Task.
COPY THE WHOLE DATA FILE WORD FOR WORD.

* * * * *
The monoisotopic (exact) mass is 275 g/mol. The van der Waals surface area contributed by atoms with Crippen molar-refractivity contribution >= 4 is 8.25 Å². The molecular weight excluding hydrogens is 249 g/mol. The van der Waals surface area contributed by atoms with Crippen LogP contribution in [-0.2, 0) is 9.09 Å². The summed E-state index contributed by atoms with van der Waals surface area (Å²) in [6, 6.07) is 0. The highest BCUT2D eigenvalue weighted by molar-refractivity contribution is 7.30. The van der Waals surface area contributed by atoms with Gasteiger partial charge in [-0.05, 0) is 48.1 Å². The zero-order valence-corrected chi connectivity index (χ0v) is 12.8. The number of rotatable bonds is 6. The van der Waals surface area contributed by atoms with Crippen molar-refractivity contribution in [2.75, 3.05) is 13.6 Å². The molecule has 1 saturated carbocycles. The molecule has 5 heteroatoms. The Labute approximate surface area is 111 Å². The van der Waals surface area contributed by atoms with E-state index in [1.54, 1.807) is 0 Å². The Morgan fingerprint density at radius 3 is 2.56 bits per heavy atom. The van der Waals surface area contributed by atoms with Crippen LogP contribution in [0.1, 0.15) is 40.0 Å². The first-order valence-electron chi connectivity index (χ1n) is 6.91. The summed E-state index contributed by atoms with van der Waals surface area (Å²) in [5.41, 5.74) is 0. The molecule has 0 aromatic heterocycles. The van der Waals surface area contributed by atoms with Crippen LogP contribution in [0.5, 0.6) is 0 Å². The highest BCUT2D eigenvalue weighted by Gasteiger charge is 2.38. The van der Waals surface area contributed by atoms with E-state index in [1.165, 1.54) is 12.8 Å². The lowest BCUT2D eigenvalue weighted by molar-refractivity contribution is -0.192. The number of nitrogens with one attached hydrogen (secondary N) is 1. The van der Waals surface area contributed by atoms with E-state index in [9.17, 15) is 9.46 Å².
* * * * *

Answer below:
The monoisotopic (exact) mass is 275 g/mol. The van der Waals surface area contributed by atoms with Crippen molar-refractivity contribution >= 4 is 8.25 Å². The molecular weight excluding hydrogens is 249 g/mol. The van der Waals surface area contributed by atoms with Crippen LogP contribution in [-0.2, 0) is 9.09 Å². The summed E-state index contributed by atoms with van der Waals surface area (Å²) in [6, 6.07) is 0. The highest BCUT2D eigenvalue weighted by molar-refractivity contribution is 7.30. The van der Waals surface area contributed by atoms with Gasteiger partial charge in [-0.05, 0) is 48.1 Å². The zero-order valence-corrected chi connectivity index (χ0v) is 12.8. The number of rotatable bonds is 6. The van der Waals surface area contributed by atoms with Crippen molar-refractivity contribution in [2.75, 3.05) is 13.6 Å². The molecule has 1 saturated carbocycles. The molecule has 5 heteroatoms. The Labute approximate surface area is 111 Å². The van der Waals surface area contributed by atoms with E-state index in [1.54, 1.807) is 0 Å². The Morgan fingerprint density at radius 3 is 2.56 bits per heavy atom. The van der Waals surface area contributed by atoms with Crippen LogP contribution in [0.1, 0.15) is 40.0 Å². The first-order valence-electron chi connectivity index (χ1n) is 6.91. The summed E-state index contributed by atoms with van der Waals surface area (Å²) in [5.41, 5.74) is 0. The molecule has 0 aromatic heterocycles. The van der Waals surface area contributed by atoms with Crippen LogP contribution in [0.5, 0.6) is 0 Å². The highest BCUT2D eigenvalue weighted by Gasteiger charge is 2.38. The van der Waals surface area contributed by atoms with E-state index in [1.165, 1.54) is 12.8 Å². The lowest BCUT2D eigenvalue weighted by molar-refractivity contribution is -0.192. The number of nitrogens with one attached hydrogen (secondary N) is 1. The van der Waals surface area contributed by atoms with E-state index in [9.17, 15) is 9.46 Å².